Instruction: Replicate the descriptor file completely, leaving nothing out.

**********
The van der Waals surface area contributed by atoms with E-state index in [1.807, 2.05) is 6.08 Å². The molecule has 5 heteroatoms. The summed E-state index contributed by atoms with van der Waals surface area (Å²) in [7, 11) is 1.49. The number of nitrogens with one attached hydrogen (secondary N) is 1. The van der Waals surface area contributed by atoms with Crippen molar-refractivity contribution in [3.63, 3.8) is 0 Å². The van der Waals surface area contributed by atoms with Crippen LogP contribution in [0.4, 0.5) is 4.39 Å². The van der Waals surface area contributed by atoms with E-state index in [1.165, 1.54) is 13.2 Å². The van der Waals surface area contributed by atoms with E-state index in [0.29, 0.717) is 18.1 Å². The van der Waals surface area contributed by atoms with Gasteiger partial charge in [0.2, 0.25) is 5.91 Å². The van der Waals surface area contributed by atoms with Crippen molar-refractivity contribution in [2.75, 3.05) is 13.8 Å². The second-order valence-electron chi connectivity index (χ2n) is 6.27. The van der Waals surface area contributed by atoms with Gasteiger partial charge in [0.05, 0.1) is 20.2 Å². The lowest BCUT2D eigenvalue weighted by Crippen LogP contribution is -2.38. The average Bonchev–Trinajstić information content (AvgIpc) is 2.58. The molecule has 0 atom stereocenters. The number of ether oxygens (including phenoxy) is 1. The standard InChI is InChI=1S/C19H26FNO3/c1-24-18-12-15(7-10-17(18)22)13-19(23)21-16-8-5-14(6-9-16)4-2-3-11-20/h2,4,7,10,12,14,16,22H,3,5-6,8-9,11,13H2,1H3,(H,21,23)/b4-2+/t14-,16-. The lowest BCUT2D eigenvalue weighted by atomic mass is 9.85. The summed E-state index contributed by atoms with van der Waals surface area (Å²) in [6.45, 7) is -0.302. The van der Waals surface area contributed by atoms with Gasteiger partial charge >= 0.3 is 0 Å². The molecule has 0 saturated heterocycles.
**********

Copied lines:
The van der Waals surface area contributed by atoms with E-state index in [1.807, 2.05) is 6.08 Å². The molecule has 5 heteroatoms. The summed E-state index contributed by atoms with van der Waals surface area (Å²) in [7, 11) is 1.49. The number of nitrogens with one attached hydrogen (secondary N) is 1. The van der Waals surface area contributed by atoms with Crippen molar-refractivity contribution in [3.63, 3.8) is 0 Å². The van der Waals surface area contributed by atoms with Crippen LogP contribution in [0.4, 0.5) is 4.39 Å². The van der Waals surface area contributed by atoms with E-state index in [1.165, 1.54) is 13.2 Å². The van der Waals surface area contributed by atoms with E-state index in [0.29, 0.717) is 18.1 Å². The van der Waals surface area contributed by atoms with Gasteiger partial charge in [0.2, 0.25) is 5.91 Å². The van der Waals surface area contributed by atoms with Crippen molar-refractivity contribution in [2.75, 3.05) is 13.8 Å². The second-order valence-electron chi connectivity index (χ2n) is 6.27. The van der Waals surface area contributed by atoms with Gasteiger partial charge in [0.05, 0.1) is 20.2 Å². The lowest BCUT2D eigenvalue weighted by Crippen LogP contribution is -2.38. The average Bonchev–Trinajstić information content (AvgIpc) is 2.58. The molecule has 0 atom stereocenters. The number of ether oxygens (including phenoxy) is 1. The standard InChI is InChI=1S/C19H26FNO3/c1-24-18-12-15(7-10-17(18)22)13-19(23)21-16-8-5-14(6-9-16)4-2-3-11-20/h2,4,7,10,12,14,16,22H,3,5-6,8-9,11,13H2,1H3,(H,21,23)/b4-2+/t14-,16-. The lowest BCUT2D eigenvalue weighted by atomic mass is 9.85. The summed E-state index contributed by atoms with van der Waals surface area (Å²) in [6.45, 7) is -0.302. The van der Waals surface area contributed by atoms with Gasteiger partial charge >= 0.3 is 0 Å². The molecule has 0 saturated heterocycles.